John Berendt · Dan Abrams · Jussie Smollett
Plus, upcoming online film fests, and Roy Cohn is still the worst
Good morning; nice to see you all again, virtually, as we do most things in these panicky times. That includes film festivals, and two key ones for crime docs — the AFI DOCS fest, and the Human Rights Watch Film Festival — are gearing up in coming days. The HRW fest is on now and runs the rest of the week; I’ll be talking about three from that line-up in this week’s The Blotter Presents: Belly Of The Beast; Coded Bias; and Down A Dark Stairwell.
On the AFI tip, I’m looking forward to Freedia Got A Gun, Stockton On My Mind, and Women In Blue. HBO’s Roy Cohn docu, Bully. Coward. Victim., is part of the AFI line-up as well; that drops 6/18 on HBO. My review should go up at Primetimer in a day or two, but if you can engage with rise-of-Trump content without vomiting these days, Bully is a solid sit. — SDB
In theory, to start out with, the “sensational fire” that “destroyed the historic Fenice opera house” in Venice, Italy in 1996…but also the fate of Ezra Pound’s papers; the suicide (or was it?) of a local poet; and other disputed events, carefully detailed by Midnight In The Garden Of Good And Evil author John Berendt.
Towards the end of The City Of Falling Angels, a painter named Ludovico De Luigi who is one of Berendt’s local Virgils during his time there notes that the unsatisfying convictions of two electricians of arson — the men were widely thought to have been deployed by the Mafia to burn the Fenice down, but the most promising connection to the alleged brains behind the crime died shortly after their cases concluded — was actually a “perfect ending, for Venice.”
“Why a perfect ending?” I asked. “Things are left hanging.”
“Yes, but this is the sort of ending Venice can live with, happily and forever. … Look what the story offers: a great fire, a cultural calamity, the spectacle of public officials blaming each other, an unseemly rush for the money to rebuild the theater, the satisfaction of a trial with guilty verdicts and jail sentences, the pride of the Fenice’s rebirth and” — he lifted his brush and looked up — “an unsolved mystery. Money secretly changing hands. Unnamed culprits hiding in the shadows. It stimulates the imagination, gives people the freedom to make up any scenario they want. What more could anyone ask?” (378)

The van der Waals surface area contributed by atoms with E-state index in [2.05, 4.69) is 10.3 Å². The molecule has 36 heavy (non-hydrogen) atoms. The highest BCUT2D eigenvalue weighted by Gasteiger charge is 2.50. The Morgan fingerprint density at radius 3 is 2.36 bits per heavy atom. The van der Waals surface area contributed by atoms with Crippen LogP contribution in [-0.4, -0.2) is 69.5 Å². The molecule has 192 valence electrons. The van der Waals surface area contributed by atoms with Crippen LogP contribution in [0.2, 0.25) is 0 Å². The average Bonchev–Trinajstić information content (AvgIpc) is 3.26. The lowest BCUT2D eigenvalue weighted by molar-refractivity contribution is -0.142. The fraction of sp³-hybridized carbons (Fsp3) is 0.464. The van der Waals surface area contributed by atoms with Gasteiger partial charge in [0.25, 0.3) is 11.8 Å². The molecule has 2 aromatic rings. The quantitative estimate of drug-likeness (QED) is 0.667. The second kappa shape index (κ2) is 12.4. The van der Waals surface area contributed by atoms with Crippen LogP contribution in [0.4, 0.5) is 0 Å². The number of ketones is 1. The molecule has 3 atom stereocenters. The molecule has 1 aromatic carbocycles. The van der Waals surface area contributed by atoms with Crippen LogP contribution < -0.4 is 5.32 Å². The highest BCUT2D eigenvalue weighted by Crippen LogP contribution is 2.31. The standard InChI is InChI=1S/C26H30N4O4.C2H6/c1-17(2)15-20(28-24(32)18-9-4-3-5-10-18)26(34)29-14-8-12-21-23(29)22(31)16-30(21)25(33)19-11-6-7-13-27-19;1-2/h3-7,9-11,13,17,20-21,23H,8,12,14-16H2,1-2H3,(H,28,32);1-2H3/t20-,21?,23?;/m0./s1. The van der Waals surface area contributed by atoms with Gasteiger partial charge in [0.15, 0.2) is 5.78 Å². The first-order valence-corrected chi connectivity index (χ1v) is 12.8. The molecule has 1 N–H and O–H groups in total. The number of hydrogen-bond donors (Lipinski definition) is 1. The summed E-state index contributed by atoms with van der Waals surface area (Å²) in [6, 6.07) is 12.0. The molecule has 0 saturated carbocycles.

From an explication of the general appeal of true crime? Literally nothing!
Although I suspect Berendt juiced the “scenario” that is this dialogue, Falling Angels is very readable, for just the reasons “De Luigi” lists — and there’s a fair amount of charity-board infighting amongst the rich and (en)titled, if you like that sort of Vanity Fair thing, which, who doesn’t. ...Okay, some of you may not, or may have put it aside for now to focus on more timely reading, but this is exactly the sort of decades-old literary-conservatorship battling and unseemly hoarder-centric conspiracy-theorizing this correspondent subscribes to Vanity Fair for at all, so if you like that, you will like Falling Angels, not least because Berendt is a gifted chronicler who gives you a nearly palpable sense of the sights, sounds, and smells of Venice. And despite my clocking him for massaging quotes a couple sentences back, 1) it happens, 2) at least he’s good at it — that’s pretty much the only time I noticed it; and 3) most of the time he really gives you a sense of the speaker. Here he is rendering the wifely half of an ex-pat couple who give him the lay of the Venetian land early in the narrative:
“… No woodwork, no carvings, no frescoes, no gilt, no anything! I suppose we should have known we had to get permission, but if we had known, we’d probably have dropped the whole idea, because it would have meant having to deal with the Venetian bureaucracy, which is an absolute nightmare, nightmare, niiiightmare!” (52)
Reader Sarah absolutely knows the person Berendt is quoting. Writer Sarah absolutely knows how purposeful Berendt is here with the unhyphenated italics in that last bit. Deft work.
Good writing advice from Pound’s papers, tantalizing mentions of the death of Pasolini, the almost audible canal waters lapping against the buildings Berendt moves through…like I said, it isn’t essential, but the book is like going to Venice for a mental weekend. A used-bookstore pick-up it took me a couple years to get around to, but if it’s on your shelves and you need a wind-down at the end of one of 2020’s endless days, this is a gooder. — SDB